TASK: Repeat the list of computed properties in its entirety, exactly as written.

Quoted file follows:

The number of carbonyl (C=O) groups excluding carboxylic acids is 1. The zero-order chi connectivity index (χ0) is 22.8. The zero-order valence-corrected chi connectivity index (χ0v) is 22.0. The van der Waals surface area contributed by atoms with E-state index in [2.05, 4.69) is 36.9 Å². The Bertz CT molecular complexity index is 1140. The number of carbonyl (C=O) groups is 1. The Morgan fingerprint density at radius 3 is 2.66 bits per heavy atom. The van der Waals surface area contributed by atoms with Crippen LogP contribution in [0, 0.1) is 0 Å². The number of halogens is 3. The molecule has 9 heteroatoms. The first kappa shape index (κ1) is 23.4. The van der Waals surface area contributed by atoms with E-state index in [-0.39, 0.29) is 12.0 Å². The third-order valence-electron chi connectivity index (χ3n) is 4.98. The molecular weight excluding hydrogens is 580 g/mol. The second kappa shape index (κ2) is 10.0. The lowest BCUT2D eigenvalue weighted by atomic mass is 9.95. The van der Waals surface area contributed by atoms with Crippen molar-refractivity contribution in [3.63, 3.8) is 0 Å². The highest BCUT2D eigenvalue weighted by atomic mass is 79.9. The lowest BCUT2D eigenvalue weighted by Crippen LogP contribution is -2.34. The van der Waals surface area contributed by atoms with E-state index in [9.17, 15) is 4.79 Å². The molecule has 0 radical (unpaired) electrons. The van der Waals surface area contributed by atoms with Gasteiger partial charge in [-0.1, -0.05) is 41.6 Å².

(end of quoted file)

The number of carbonyl (C=O) groups excluding carboxylic acids is 1. The zero-order chi connectivity index (χ0) is 22.8. The zero-order valence-corrected chi connectivity index (χ0v) is 22.0. The van der Waals surface area contributed by atoms with E-state index in [2.05, 4.69) is 36.9 Å². The Bertz CT molecular complexity index is 1140. The number of carbonyl (C=O) groups is 1. The Morgan fingerprint density at radius 3 is 2.66 bits per heavy atom. The van der Waals surface area contributed by atoms with Crippen LogP contribution in [0, 0.1) is 0 Å². The number of halogens is 3. The molecule has 9 heteroatoms. The first kappa shape index (κ1) is 23.4. The van der Waals surface area contributed by atoms with E-state index in [-0.39, 0.29) is 12.0 Å². The third-order valence-electron chi connectivity index (χ3n) is 4.98. The molecular weight excluding hydrogens is 580 g/mol. The second kappa shape index (κ2) is 10.0. The lowest BCUT2D eigenvalue weighted by atomic mass is 9.95. The van der Waals surface area contributed by atoms with Crippen molar-refractivity contribution in [3.63, 3.8) is 0 Å². The highest BCUT2D eigenvalue weighted by atomic mass is 79.9. The lowest BCUT2D eigenvalue weighted by Crippen LogP contribution is -2.34. The van der Waals surface area contributed by atoms with E-state index in [9.17, 15) is 4.79 Å². The molecule has 0 radical (unpaired) electrons. The van der Waals surface area contributed by atoms with Gasteiger partial charge in [-0.1, -0.05) is 41.6 Å².